Agricultural (Industrial) Hemp comes from the Cannabis Sativa L. plant, and is not considered cannabis. CBD derived from Hemp does not contain the psychoactive properties, as compared to cannabis. CBD derived from hemp stalks and leaves does not contain the psychoactive properties.

Endocannabinoid System

Researchers have been investigating a central regulatory system called the Endocannabinoid System (ECS), which is made up of cannabinoid receptors involved in maintaining human health. Endocannabinoid receptors are located throughout the body.  Learn More »

Cannabidiol (CBD)

Cannabidiol (CBD) is the second most prominent cannabinoid found in Agricultural Hemp- recognized for its benefits coexisting with the Endocannabinoid System. CBD is non-psychoactive and research has shown to act as a CB1 receptor antagonist of the Endocannabinoid System.

Hemp Plant Extract is derived from Agricultural Hemp, according to the Farm Bill of 2014 contains less than .3% THC by dry weight. One of the major phytocannabinoid molecules of Hemp is the non-psychoactive counterpart, Cannabidiol “CBD”.

Cannabis Plant Extract is derived from Cannabis, contains a prominent trace of Tetrahydrocannabinol “THC”, a psychoactive molecule, and in some strains include ratios of its non-psychoactive counterpart “CBD” Cannabidiol.

What are Cannabinoids?

A cannabinoid is one of a class of diverse chemical compounds found within either Cannabis or Industrial Hemp. The most common studied cannabinoids include:

  • Tetrahydrocannabinol (THC) 
  • Cannabidiol (CBD)
  • Cannabinol (CBN)

The Human Endocannabinoid System

The Endocannabinoid system (ECS) is a group of cannabinoid receptors located in the mammalian brain and throughout the central and peripheral nervous systems, consisting of neuromodulary lipids and their receptors. Known as the bodys endocannabinoid system (1), the ECS is involved in a variety of physiological processes including appetite, pain sensation, mood and memory and in mediating the psychoactive effects of cannabis (2). The ECS is also involved in voluntary exercise (3) and may be related to the evolution of the runners high in human beings and related aspects of motivation or reward for locomotor activity in other animals. (4)

Two primary endocannabinoid receptors have been identified: CB1, in 1990; and CB2, in 1993. CB1 receptors are found predominantly in the brain and nervous system, as well as in peripheral organs and tissues, and are the main molecular target of the endocannabinoid ligand (binding molecule), Anandamide as well as its mimetic phytocannabinoid, Tetrahydrocannabinol “THC”. One other main endocannabinoid is 2-Arachidonoylglycerol (2-AG) which is active at both cannabinoid receptors, along with its own mimetic phytocannabinoid, Cannabidiol “CBD”. 2-AG and CBD are involved in the regulation of appetite, immune system functions and pain management. (1) (5) (6).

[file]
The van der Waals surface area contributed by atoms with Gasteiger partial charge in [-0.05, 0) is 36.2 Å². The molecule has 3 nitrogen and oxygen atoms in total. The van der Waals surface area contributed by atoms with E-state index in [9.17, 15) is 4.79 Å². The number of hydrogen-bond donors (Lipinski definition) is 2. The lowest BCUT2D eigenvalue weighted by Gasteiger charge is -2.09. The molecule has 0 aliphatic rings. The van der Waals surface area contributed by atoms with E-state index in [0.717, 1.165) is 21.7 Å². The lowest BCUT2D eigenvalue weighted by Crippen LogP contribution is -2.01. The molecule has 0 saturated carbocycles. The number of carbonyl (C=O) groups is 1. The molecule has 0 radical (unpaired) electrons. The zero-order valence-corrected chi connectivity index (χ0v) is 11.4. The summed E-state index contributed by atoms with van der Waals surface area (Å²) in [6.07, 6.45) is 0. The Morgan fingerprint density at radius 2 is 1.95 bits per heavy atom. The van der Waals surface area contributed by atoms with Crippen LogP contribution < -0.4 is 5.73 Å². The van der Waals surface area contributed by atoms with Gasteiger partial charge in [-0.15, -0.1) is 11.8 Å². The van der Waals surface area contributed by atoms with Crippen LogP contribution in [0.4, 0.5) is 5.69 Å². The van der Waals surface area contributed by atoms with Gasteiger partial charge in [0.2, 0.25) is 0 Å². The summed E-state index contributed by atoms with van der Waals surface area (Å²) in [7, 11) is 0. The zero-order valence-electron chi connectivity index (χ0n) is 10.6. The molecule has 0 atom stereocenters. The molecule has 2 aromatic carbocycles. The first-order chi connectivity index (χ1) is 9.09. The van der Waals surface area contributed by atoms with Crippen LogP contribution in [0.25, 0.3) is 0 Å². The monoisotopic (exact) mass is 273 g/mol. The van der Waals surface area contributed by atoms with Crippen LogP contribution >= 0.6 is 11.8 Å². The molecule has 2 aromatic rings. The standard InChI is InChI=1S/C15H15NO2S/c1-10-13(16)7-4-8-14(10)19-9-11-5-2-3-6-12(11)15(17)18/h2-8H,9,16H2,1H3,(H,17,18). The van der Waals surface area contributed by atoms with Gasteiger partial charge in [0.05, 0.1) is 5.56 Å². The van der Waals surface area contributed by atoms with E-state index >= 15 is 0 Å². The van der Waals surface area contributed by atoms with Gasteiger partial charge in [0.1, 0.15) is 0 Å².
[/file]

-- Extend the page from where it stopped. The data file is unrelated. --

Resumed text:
Evidence suggests that endocannabinoids may function as both neuromodulators and immunomodulators in the immune system. Here, they seem to serve an autoprotective role to ameliorate muscle spasms, inflammation, and other symptoms of multiple sclerosis and skeletal muscle spasms. (7)

The two most relevant receptors for cannabinoids are the CB1 and CB2 receptors, which are expressed predominantly in the brain and immune system respectively. (18)

Cannabinoid receptor type 1

CB1 receptors are found primarily in the brain, more specifically in the basal ganglia and in the limbic system, including the hippocampus and the striatum. They are also found in the cerebellum and in both male and female reproductive systems. CB1 receptors are absent in the medulla oblongata, the part of the brain stem responsible for respiratory and cardiovascular functions.

Cannabinoid receptor type 2

CB2 receptors are predominantly found in the immune system, or immune-derived cells with the greatest density in the spleen. While found only in the peripheral nervous system, a report does indicate that CB2 is expressed by a subpopulation of microglia in the human cerebellum. CB2 receptors appear to be responsible for the anti-inflammatory and possibly other therapeutic effects of cannabis seen in animal models.